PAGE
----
Following the news about the current strike by the members of the Pittsburgh Symphony Orchestra (PSO) reminded me of what it was like being a writer covering concert performances during the last such strike in my home town of San Francisco. That was an occasion when my colleagues and I found ourselves as loose ends, committed to covering concerts that we knew were not going to happen through the writing both previews and reviews. On March 13, 2013, contract negotiations for the musicians of the San Francisco Symphony (SFS) reached an impasse that led to the musicians going out on strike. As the city’s primary outlet for print journalism, the San Francisco Chronicle did a reasonably admirable job of trying to collect the “basic facts” and align them with how they were being interpreted from both labor and management points of view. Those of us working through the Internet were not so lucky. SFS was quite industrious when it came to putting out press releases. However, because the Communications Department was part of the “back office,” the dispatches we received carried only a single point of view. On the other hand the musicians themselves had to be cautious about saying too much to anyone for fear of jeopardizing any interactions that were still struggling to take place.
In politics this comes down to what is sometimes called “owning the narrative.” When one side of a negotiation dominates access to the media, it can be very difficult for the other side to establish that it, too, has a narrative. The one thing that we in San Francisco knew was that the musicians did not want to disappoint their audiences. As a result they arranged to commit their own time to giving performances in venues other than Davies Symphony Hall, and writers like myself and some of my colleagues could pitch in to get out the word about when and where such performances would be taking place.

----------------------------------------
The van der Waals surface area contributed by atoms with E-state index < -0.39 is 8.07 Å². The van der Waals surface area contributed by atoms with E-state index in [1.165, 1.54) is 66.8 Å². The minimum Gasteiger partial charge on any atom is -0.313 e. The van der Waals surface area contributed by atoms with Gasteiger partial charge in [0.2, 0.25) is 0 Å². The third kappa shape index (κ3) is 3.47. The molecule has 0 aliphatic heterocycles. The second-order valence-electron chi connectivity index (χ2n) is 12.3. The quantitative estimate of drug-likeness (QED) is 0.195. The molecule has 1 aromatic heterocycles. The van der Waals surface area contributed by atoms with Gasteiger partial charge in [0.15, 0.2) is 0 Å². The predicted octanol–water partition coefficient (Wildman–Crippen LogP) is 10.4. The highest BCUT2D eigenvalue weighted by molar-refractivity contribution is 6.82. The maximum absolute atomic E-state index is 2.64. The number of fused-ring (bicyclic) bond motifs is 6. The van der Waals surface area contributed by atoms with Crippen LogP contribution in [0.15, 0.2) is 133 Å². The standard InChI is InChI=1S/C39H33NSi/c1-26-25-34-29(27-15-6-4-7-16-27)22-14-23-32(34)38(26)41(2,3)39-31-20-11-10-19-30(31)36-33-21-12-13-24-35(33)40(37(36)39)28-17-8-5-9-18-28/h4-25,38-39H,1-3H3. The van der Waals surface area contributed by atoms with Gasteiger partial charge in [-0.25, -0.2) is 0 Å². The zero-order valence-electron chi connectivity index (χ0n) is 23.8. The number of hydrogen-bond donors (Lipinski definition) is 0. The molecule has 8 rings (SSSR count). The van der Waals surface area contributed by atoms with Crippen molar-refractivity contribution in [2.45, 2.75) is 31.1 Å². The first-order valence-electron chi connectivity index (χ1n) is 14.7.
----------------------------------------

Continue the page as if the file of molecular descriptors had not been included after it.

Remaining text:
A little over three and a half years have elapsed since the SFS strike was settled after about half a month of time on strike. For those of us viewing the PSO strike from the other side of the country, it would appear that narrative ownership has achieved a more balanced state. PSO has a blog site, but it does not take the objective reader long to realize that the narratives on this blog are coming from management. In this case, however, there is also now a site called Musicians of the Pittsburgh Symphony Orchestra. Within that site there is a STRIKE UPDATE division, which provides the musicians with the opportunity to present the narratives that they “own.” This means that readers “on the outside” can examine the numbers that have been released on the PSO blog and then read an item-by-item rebuttal from the musicians.
This is fine as far as it goes; but, as any number of philosophers (going all the way back to Socrates) have observed, “understanding” is almost never just a matter of “having the facts.” There are any number of reasons why opposing sides should be developing different narratives; and they cannot be reduced to trivial distinctions between haves and have-nots. The problem is that a fair amount of expertise is required to read either side of the story, not only for its “facts” but also for the implications and consequences that arise if those facts are accepted. Asking someone whose primary interest is in listening to the performance of music in a concert setting to untangle the knots of conflicting narratives is about as absurd as asking a labor negotiator to sit in for the striking concertmaster.
We are thus faced with the classical problem of an Internet that allows us to see more and understand less. Put another way, we, as detached observers, may have more resources that we can consult; but that does not imply that we know what to do with them. All we can do is watch from a distance and try to make sense of it all, possibly with input from those better informed than we are who also happen to have a certain degree of objective detachment. In other words, things are not much different from the way they are when the news sources are trying to report a delicate hostage negotiation. In this case, however, the hostages are the concert-going public.